Joy and Struggle

There’s the joy, the fun, the adventure…the stuff we love, and the very reasons we are so devoted to our dogs in the first place!

And then there is the struggle. The challenges:

  • Our dog seems to be defiant, and we feel frustrated.
  • Our dog is a ‘problem child’ and we are exhausted, trying to ‘fix’ our dog.
  • Maybe our dog is anxious, stressed, reactive, fearful…and we feel overwhelmed with worry and concern.
  • Sometimes we are embarrassed with the way our dog behaves.
  • Or we don’t understand why our dog who does great in practice is distracted or won’t listen at competitions.

You can you relate, right?

I’ve certainly had all of these experiences at one time or another with my dogs over the years. It’s made me a better person, that’s for sure.

More than once, I have said to myself as I look up into the sky in a moment of impatience, “do I Really need to work on growing my character Again? Really?”

Ah, yes, such is life.

Well, if you are anything like me, (and I know you are) you’d like to minimize those big challenges that force us into a new and better version of ourselves…and instead, plan for the growth, so the ‘new and more brilliant us’ blossoms in a less painful way.

That’s where the whole Partnership thing comes in…and where Cognitive Dog Training started, and the Foundation Formula too.

I wrote this on a page on my website:

At the heart of it is … the process of acquiring profound understanding and knowledge about our dogs, about ourselves and how we interact and respond to one another.

I just read it again, and I still love it…the significance of it. I love the ‘profound understanding’ part. It’s part of the foundation that is so important for building a trusting partnership with our dogs. Seeking this deep understanding has influenced how I train and compete with my dogs over the years.

Luc at the WWSDA 2012 Labor Day Trial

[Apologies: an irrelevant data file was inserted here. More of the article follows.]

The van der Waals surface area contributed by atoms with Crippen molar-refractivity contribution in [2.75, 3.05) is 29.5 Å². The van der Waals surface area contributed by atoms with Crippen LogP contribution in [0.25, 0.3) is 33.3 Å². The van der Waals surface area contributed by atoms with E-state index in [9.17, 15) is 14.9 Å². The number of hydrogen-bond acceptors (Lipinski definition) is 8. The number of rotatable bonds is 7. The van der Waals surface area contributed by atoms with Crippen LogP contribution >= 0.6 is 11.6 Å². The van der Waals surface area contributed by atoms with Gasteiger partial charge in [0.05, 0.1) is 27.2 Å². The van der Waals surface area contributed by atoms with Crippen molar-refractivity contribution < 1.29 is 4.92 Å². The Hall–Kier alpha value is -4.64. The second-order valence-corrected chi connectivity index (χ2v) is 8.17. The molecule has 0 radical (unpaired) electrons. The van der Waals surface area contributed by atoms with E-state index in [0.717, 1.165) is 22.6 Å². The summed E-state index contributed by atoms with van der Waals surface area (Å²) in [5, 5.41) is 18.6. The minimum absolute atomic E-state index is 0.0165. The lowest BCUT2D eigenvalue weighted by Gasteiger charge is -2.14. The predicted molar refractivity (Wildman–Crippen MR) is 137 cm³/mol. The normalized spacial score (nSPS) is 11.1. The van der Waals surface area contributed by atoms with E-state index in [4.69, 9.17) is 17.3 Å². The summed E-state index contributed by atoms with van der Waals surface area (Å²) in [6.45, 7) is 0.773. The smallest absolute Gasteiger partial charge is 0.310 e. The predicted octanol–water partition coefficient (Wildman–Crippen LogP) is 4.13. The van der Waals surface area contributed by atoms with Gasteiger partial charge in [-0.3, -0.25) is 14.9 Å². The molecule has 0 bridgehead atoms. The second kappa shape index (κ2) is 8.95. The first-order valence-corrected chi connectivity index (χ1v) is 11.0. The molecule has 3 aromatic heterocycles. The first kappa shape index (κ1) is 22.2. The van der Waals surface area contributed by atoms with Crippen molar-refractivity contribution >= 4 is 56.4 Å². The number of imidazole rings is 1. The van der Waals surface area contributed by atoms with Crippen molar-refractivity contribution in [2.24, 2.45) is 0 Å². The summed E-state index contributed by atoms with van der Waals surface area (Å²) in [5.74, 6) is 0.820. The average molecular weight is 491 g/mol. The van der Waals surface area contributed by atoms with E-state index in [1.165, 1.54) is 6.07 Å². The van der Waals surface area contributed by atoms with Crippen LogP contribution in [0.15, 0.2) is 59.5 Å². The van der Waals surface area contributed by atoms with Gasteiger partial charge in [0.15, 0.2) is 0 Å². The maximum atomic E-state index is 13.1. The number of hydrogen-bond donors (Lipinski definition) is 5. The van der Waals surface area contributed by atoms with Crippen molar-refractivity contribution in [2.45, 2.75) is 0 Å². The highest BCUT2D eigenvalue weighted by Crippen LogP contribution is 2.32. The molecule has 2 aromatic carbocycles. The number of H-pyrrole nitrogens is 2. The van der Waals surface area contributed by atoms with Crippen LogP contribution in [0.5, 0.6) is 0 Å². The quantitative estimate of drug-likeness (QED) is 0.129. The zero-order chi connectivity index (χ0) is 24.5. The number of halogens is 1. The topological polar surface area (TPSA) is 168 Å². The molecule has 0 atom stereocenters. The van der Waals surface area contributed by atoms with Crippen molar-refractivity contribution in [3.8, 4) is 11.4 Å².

I’m thinking of Luc as one good example.

When I started his sheepdog (herding) training, he presented me with a challenge that I had not come across. He was clearly talented, and we had a solid foundation, a budding partnership. At a year old, I enjoyed working and training with my little man.

He was willing to take my direction, to listen, to please me. The challenge came with finding balance when he got closer to two.

When his instinct (which had perfect pitch) argued with my instruction, he believed he had to choose. He had to disregard his instinct and do what I said. Or, he had to disregard what I said and follow his instinct.

Wow, that was quite a difficult place for such a young dog to be in, right?

So, my challenge was to figure out a way to keep the communication flowing between us. I had to figure out how to allow my instructions to be taken as ‘clear guidelines’ but not as ‘must do commands’. I had to develop our partnership and communication, without taking away his initiative to follow his good instincts.

It was hit and miss for a while as we worked it out. Sometimes we nailed it. Other times, he was looking at me instead of the sheep … sometimes he was ignoring me, focusing only on the sheep.

Sometimes I was filled with joy with our progress. Sometimes I was frustrated at our imbalanced partnership.

The thing that got us through this new and challenging period was our foundation. Our trust for one another. Our partnership. It just kept growing, getting better and better.

Ultimately, our partnership became brilliant! One exciting example of that: We were Finalists at the USBCHA Nationals.  Luc and I worked our way to the championship final round, the famous double lift. It was quite an experience and I am both humbled and proud of our accomplishment as partners.

Take my little story about Luc, and imagine yourself and your dog in our place, in any context at all. The same struggle story applies to life skills, agility, rally, anything that you do with your dog:

Just imagine this struggle between your dog’s natural instincts and desire to please you and do what’s right.

Now imagine the successful outcome you dream of…

Here’s what I imagine you want to ask me:

Q: OK, I want that too! How can I get this kind of partnership with my dog?

A: Through the 5 step foundation formula that I have been teaching. Step-by-step. You’ve heard me talk about baby steps a lot. It’s the only way to go.